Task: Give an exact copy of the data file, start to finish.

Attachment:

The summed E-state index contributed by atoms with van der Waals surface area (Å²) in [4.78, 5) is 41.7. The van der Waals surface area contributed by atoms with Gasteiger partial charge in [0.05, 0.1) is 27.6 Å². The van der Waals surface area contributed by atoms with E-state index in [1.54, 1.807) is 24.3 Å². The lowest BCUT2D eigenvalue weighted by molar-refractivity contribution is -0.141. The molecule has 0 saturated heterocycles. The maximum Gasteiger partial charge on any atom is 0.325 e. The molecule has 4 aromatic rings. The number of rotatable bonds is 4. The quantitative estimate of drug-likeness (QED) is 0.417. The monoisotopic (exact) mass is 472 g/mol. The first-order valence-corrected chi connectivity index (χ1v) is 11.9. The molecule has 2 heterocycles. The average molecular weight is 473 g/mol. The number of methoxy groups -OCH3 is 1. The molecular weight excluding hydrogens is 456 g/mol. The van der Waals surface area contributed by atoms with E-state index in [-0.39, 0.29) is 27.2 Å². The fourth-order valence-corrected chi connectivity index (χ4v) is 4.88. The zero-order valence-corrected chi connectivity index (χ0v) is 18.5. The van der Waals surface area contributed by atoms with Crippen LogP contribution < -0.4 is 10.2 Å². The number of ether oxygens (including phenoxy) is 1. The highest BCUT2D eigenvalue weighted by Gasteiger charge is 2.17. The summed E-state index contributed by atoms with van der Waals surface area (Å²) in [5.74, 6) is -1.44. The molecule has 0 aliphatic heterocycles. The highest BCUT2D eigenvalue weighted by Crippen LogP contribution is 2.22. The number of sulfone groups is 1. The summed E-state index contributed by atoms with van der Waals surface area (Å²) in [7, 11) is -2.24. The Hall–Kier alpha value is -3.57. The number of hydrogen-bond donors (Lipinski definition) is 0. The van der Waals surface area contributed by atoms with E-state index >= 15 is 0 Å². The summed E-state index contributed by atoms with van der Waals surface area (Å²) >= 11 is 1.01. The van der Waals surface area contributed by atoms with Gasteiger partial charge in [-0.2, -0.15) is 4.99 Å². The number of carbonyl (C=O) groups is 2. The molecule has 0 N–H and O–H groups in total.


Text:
The summed E-state index contributed by atoms with van der Waals surface area (Å²) in [4.78, 5) is 41.7. The van der Waals surface area contributed by atoms with Gasteiger partial charge in [0.05, 0.1) is 27.6 Å². The van der Waals surface area contributed by atoms with E-state index in [1.54, 1.807) is 24.3 Å². The lowest BCUT2D eigenvalue weighted by molar-refractivity contribution is -0.141. The molecule has 0 saturated heterocycles. The maximum Gasteiger partial charge on any atom is 0.325 e. The molecule has 4 aromatic rings. The number of rotatable bonds is 4. The quantitative estimate of drug-likeness (QED) is 0.417. The monoisotopic (exact) mass is 472 g/mol. The first-order valence-corrected chi connectivity index (χ1v) is 11.9. The molecule has 2 heterocycles. The average molecular weight is 473 g/mol. The number of methoxy groups -OCH3 is 1. The molecular weight excluding hydrogens is 456 g/mol. The van der Waals surface area contributed by atoms with E-state index in [-0.39, 0.29) is 27.2 Å². The fourth-order valence-corrected chi connectivity index (χ4v) is 4.88. The zero-order valence-corrected chi connectivity index (χ0v) is 18.5. The van der Waals surface area contributed by atoms with Crippen LogP contribution < -0.4 is 10.2 Å². The number of ether oxygens (including phenoxy) is 1. The highest BCUT2D eigenvalue weighted by Gasteiger charge is 2.17. The summed E-state index contributed by atoms with van der Waals surface area (Å²) in [5.74, 6) is -1.44. The molecule has 0 aliphatic heterocycles. The highest BCUT2D eigenvalue weighted by Crippen LogP contribution is 2.22. The number of sulfone groups is 1. The summed E-state index contributed by atoms with van der Waals surface area (Å²) in [7, 11) is -2.24. The Hall–Kier alpha value is -3.57. The number of hydrogen-bond donors (Lipinski definition) is 0. The van der Waals surface area contributed by atoms with E-state index >= 15 is 0 Å². The summed E-state index contributed by atoms with van der Waals surface area (Å²) >= 11 is 1.01. The van der Waals surface area contributed by atoms with Gasteiger partial charge in [-0.2, -0.15) is 4.99 Å². The number of carbonyl (C=O) groups is 2. The molecule has 0 N–H and O–H groups in total.